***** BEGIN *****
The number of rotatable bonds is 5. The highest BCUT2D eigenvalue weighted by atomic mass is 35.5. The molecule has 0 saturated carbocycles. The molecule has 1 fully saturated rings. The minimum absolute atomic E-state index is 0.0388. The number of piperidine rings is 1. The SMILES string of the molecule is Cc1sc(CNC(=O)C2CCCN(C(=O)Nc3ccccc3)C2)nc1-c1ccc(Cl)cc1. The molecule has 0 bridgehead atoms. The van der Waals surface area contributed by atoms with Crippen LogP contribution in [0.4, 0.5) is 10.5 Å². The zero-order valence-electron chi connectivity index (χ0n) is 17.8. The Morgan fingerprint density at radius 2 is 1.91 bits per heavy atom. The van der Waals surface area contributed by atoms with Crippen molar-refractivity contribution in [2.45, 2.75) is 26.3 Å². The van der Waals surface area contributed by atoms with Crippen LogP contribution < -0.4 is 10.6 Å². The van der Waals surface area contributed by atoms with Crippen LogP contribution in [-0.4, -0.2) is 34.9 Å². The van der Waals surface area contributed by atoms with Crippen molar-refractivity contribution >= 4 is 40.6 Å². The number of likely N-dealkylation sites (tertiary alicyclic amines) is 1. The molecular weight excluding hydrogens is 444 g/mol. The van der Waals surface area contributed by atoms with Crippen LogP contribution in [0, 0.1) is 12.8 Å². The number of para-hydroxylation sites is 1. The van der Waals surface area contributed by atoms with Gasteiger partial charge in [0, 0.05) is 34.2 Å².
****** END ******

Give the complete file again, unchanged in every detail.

The number of rotatable bonds is 5. The highest BCUT2D eigenvalue weighted by atomic mass is 35.5. The molecule has 0 saturated carbocycles. The molecule has 1 fully saturated rings. The minimum absolute atomic E-state index is 0.0388. The number of piperidine rings is 1. The SMILES string of the molecule is Cc1sc(CNC(=O)C2CCCN(C(=O)Nc3ccccc3)C2)nc1-c1ccc(Cl)cc1. The molecule has 0 bridgehead atoms. The van der Waals surface area contributed by atoms with Crippen LogP contribution in [0.4, 0.5) is 10.5 Å². The zero-order valence-electron chi connectivity index (χ0n) is 17.8. The Morgan fingerprint density at radius 2 is 1.91 bits per heavy atom. The van der Waals surface area contributed by atoms with Crippen molar-refractivity contribution in [2.45, 2.75) is 26.3 Å². The van der Waals surface area contributed by atoms with Crippen LogP contribution < -0.4 is 10.6 Å². The van der Waals surface area contributed by atoms with Crippen LogP contribution in [-0.4, -0.2) is 34.9 Å². The van der Waals surface area contributed by atoms with Crippen molar-refractivity contribution >= 4 is 40.6 Å². The number of likely N-dealkylation sites (tertiary alicyclic amines) is 1. The molecular weight excluding hydrogens is 444 g/mol. The van der Waals surface area contributed by atoms with Crippen LogP contribution in [0, 0.1) is 12.8 Å². The number of para-hydroxylation sites is 1. The van der Waals surface area contributed by atoms with Gasteiger partial charge in [0, 0.05) is 34.2 Å².